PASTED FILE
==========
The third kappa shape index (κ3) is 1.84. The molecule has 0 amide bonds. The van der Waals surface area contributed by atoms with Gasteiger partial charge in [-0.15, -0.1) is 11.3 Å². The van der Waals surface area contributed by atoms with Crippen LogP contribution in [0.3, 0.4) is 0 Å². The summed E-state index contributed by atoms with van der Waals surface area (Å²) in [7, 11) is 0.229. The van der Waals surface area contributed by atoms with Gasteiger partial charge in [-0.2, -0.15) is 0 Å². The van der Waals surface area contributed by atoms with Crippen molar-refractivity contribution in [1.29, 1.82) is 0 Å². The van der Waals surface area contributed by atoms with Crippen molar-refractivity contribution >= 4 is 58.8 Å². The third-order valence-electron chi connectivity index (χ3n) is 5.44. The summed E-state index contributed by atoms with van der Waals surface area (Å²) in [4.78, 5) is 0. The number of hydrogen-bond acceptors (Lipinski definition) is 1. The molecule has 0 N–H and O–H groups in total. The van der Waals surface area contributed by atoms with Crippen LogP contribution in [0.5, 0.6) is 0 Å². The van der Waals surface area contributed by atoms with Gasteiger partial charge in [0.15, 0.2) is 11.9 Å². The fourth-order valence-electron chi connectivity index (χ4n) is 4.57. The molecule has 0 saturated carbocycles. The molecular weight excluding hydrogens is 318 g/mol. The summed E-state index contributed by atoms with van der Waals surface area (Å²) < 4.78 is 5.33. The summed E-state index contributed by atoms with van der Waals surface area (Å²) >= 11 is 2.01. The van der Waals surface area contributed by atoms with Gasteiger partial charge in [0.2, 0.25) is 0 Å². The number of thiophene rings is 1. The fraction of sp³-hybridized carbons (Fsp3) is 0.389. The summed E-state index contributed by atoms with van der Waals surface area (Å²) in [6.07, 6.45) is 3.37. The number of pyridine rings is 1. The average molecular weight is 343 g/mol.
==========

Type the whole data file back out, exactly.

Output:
The third kappa shape index (κ3) is 1.84. The molecule has 0 amide bonds. The van der Waals surface area contributed by atoms with Gasteiger partial charge in [-0.15, -0.1) is 11.3 Å². The van der Waals surface area contributed by atoms with Crippen LogP contribution in [0.3, 0.4) is 0 Å². The summed E-state index contributed by atoms with van der Waals surface area (Å²) in [7, 11) is 0.229. The van der Waals surface area contributed by atoms with Gasteiger partial charge in [-0.2, -0.15) is 0 Å². The van der Waals surface area contributed by atoms with Crippen molar-refractivity contribution in [1.29, 1.82) is 0 Å². The van der Waals surface area contributed by atoms with Crippen molar-refractivity contribution >= 4 is 58.8 Å². The third-order valence-electron chi connectivity index (χ3n) is 5.44. The summed E-state index contributed by atoms with van der Waals surface area (Å²) in [4.78, 5) is 0. The number of hydrogen-bond acceptors (Lipinski definition) is 1. The molecule has 0 N–H and O–H groups in total. The van der Waals surface area contributed by atoms with Crippen LogP contribution in [0.5, 0.6) is 0 Å². The van der Waals surface area contributed by atoms with Gasteiger partial charge in [0.15, 0.2) is 11.9 Å². The fourth-order valence-electron chi connectivity index (χ4n) is 4.57. The molecule has 0 saturated carbocycles. The molecular weight excluding hydrogens is 318 g/mol. The summed E-state index contributed by atoms with van der Waals surface area (Å²) < 4.78 is 5.33. The summed E-state index contributed by atoms with van der Waals surface area (Å²) >= 11 is 2.01. The van der Waals surface area contributed by atoms with Gasteiger partial charge in [0.2, 0.25) is 0 Å². The number of thiophene rings is 1. The fraction of sp³-hybridized carbons (Fsp3) is 0.389. The summed E-state index contributed by atoms with van der Waals surface area (Å²) in [6.07, 6.45) is 3.37. The number of pyridine rings is 1. The average molecular weight is 343 g/mol.